I wasn't quite sure what to expect from this book that I decided to listen to a whim. A mix of time travel and modern-day politics? Okay, let's see how the author handles it. To my surprise, he handled it very well indeed. Usually anyone who decides they're going to take on 9/11, gentrification, racial issues, and historical revisionism has an axe to grind, but Mullen's axe is hard to figure out. What politics there are in the novel are not overt, which means you can sit back and enjoy the story, and it's a very good story.
Basically, there is an agent "Z" from a future society whose job is to prevent a group of would-be revisionists from Z's time from changing the past and thus destroying the society of the future. Initially Z is presented to us as a good guy defending an advanced, peaceful society from possibly devastating historical changes. As the story goes on, however, we learn that Z's society isn't as wonderful as we've been led to believe -- indeed, as Z has been led to believe. Increasingly, he questions his mission and the truth behind it, and through flashbacks we learn just how dark the future really is.
Paralleling Z's story is that of a former CIA agent in our own time who, like Z, increasingly found the ideals he was supposedly working for in conflict with the work he was actually doing. There is also a young Washington, D.C. lawyer searching for the truth about her younger brother who died in Iraq, and a domestic worker trapped in Washington by her abusive employer who has diplomatic immunity.
Weaving all these different threads together would be complicated enough in a plain old thriller, but as it is a science fiction novel as well, I feared it would either be a mess or something resolved with some kind of deux ex machina. In fact, everything ties together quite well, and the overall tone of the novel does not even feel that much like a science fiction novel, more like a literary thriller. This would be a good book to hand someone who likes mysteries and thrillers but not science fiction particularly. The time travel elements are so unobtrusive you don't even find yourself worrying about the sorts of things you usually do in time travel stories like the Grandfather Paradox, etc.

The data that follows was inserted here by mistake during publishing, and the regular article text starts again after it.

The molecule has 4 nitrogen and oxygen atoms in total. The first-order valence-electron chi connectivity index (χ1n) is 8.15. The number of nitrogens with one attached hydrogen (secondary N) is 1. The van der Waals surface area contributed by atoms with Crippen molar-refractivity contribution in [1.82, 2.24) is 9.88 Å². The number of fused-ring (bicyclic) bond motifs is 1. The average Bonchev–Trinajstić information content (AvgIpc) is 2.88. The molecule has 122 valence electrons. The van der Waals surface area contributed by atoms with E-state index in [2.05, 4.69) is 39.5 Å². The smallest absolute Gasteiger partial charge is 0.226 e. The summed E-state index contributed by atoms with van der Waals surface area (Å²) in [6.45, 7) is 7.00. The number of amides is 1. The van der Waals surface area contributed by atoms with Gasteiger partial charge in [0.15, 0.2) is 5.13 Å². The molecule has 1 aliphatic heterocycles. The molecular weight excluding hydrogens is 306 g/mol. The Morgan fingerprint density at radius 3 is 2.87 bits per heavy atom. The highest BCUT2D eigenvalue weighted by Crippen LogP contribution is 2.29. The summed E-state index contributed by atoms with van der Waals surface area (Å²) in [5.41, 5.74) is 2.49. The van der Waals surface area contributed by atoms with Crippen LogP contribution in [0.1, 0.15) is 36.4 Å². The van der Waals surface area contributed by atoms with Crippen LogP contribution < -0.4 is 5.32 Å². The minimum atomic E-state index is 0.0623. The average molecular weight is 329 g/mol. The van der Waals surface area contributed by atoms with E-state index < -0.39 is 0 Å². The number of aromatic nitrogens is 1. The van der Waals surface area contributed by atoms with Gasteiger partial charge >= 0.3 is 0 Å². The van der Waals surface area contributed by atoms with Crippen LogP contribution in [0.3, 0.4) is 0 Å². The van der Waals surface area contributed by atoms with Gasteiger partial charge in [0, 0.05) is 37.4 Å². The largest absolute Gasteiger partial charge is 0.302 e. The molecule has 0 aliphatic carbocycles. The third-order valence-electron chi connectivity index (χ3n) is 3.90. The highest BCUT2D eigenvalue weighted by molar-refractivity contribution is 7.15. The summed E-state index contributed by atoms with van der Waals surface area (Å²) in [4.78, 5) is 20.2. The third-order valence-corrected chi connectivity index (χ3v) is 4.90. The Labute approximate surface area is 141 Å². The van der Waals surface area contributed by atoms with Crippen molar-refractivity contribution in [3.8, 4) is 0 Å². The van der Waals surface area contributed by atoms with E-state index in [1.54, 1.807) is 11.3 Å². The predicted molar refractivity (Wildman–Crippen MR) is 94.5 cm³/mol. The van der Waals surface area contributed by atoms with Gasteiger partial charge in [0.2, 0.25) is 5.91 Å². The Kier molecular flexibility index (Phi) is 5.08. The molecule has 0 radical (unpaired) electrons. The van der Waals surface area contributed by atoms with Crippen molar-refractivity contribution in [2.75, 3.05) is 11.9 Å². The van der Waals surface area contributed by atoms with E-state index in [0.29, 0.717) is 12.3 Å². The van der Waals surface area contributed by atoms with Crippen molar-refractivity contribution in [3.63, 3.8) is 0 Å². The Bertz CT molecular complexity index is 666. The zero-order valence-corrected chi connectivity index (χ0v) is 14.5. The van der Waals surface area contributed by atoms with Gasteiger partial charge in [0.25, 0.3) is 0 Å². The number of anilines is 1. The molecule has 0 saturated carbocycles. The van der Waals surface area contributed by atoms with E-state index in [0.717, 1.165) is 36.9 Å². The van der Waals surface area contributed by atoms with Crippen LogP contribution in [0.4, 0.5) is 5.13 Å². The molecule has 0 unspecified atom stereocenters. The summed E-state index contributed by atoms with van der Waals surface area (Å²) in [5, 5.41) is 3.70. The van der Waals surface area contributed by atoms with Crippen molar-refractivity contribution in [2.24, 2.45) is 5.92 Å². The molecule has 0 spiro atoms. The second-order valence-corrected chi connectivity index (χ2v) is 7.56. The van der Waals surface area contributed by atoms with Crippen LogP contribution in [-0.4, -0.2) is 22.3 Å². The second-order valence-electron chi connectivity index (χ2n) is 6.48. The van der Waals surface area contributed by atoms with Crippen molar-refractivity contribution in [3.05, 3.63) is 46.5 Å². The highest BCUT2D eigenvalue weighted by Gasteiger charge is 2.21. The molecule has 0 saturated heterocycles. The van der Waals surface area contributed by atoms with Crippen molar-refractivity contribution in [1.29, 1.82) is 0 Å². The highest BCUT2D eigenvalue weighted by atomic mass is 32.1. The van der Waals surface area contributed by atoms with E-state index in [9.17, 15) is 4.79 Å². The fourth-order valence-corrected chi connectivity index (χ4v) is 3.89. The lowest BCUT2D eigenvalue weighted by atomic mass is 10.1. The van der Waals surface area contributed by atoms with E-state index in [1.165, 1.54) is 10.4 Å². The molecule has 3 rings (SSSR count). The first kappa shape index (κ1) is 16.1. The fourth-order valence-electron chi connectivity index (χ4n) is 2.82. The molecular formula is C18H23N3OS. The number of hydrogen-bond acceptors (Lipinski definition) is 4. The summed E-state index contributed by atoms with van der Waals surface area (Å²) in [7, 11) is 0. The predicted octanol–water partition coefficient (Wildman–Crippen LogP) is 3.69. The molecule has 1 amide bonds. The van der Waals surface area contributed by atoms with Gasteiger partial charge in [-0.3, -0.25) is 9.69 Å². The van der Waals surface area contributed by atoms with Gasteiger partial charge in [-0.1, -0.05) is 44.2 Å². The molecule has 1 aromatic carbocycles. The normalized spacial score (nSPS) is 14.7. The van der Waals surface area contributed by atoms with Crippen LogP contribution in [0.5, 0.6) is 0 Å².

There is some philosophizing by all the characters, each of whom is basically a good person who sometimes acts out of self-interest and has to weigh how much guilt and responsibility they can bear. Overall, a good and somewhat intellectual read with a fast-paced story. This one really surprised me. Recommended for a change of pace for anyone who likes science fiction, and worth trying even by those who don't.
This is a fine mix of Big Idea SF with human drama on a much smaller scale. The Big Idea is a conqueror from the future named "Kuin" who is somehow able to send massive monuments to his victories back in time, where they stand invulnerable and ominous over the lands he is destined to conquer. The first ones are in Thailand, but over the next few years they appear all over Asia. Some materialize in relatively unpopulated areas, but some appear in the middle of cities, flattening them with shockwaves. Scientists determine (using hand-wavey physics) that these "chronoliths" are indeed from the future, which means Kuin really is going to conquer all of Asia in about twenty years. This sets off global turmoil. Some prepare to fight; others begin urging accommodation or outright capitulation. By the time Kuin's chronoliths are appearing outside of Asia, there are entire "Kuinist" militias and organizations, and of course innumerable warlords in the now-devastated Asian warring states claiming to be Kuin.